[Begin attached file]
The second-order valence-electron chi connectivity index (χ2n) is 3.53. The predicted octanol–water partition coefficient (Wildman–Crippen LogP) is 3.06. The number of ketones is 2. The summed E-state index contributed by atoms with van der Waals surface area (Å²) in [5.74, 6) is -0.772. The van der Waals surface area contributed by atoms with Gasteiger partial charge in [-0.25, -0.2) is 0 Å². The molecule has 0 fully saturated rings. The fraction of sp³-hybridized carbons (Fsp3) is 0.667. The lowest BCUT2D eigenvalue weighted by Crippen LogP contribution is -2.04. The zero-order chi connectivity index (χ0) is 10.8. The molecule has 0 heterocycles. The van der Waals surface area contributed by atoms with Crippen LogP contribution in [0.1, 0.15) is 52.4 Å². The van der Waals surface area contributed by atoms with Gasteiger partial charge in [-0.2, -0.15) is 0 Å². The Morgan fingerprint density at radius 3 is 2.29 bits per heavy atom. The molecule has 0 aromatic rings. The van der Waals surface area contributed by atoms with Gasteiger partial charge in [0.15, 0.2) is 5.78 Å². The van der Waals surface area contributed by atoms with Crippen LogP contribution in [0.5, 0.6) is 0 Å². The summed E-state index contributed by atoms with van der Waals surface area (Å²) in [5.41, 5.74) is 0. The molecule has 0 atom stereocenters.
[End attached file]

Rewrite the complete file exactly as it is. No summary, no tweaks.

The second-order valence-electron chi connectivity index (χ2n) is 3.53. The predicted octanol–water partition coefficient (Wildman–Crippen LogP) is 3.06. The number of ketones is 2. The summed E-state index contributed by atoms with van der Waals surface area (Å²) in [5.74, 6) is -0.772. The van der Waals surface area contributed by atoms with Gasteiger partial charge in [-0.25, -0.2) is 0 Å². The molecule has 0 fully saturated rings. The fraction of sp³-hybridized carbons (Fsp3) is 0.667. The lowest BCUT2D eigenvalue weighted by Crippen LogP contribution is -2.04. The zero-order chi connectivity index (χ0) is 10.8. The molecule has 0 heterocycles. The van der Waals surface area contributed by atoms with Crippen LogP contribution in [0.1, 0.15) is 52.4 Å². The van der Waals surface area contributed by atoms with Gasteiger partial charge in [-0.2, -0.15) is 0 Å². The Morgan fingerprint density at radius 3 is 2.29 bits per heavy atom. The molecule has 0 aromatic rings. The van der Waals surface area contributed by atoms with Gasteiger partial charge in [0.15, 0.2) is 5.78 Å². The van der Waals surface area contributed by atoms with Crippen LogP contribution in [0.5, 0.6) is 0 Å². The summed E-state index contributed by atoms with van der Waals surface area (Å²) in [5.41, 5.74) is 0. The molecule has 0 atom stereocenters.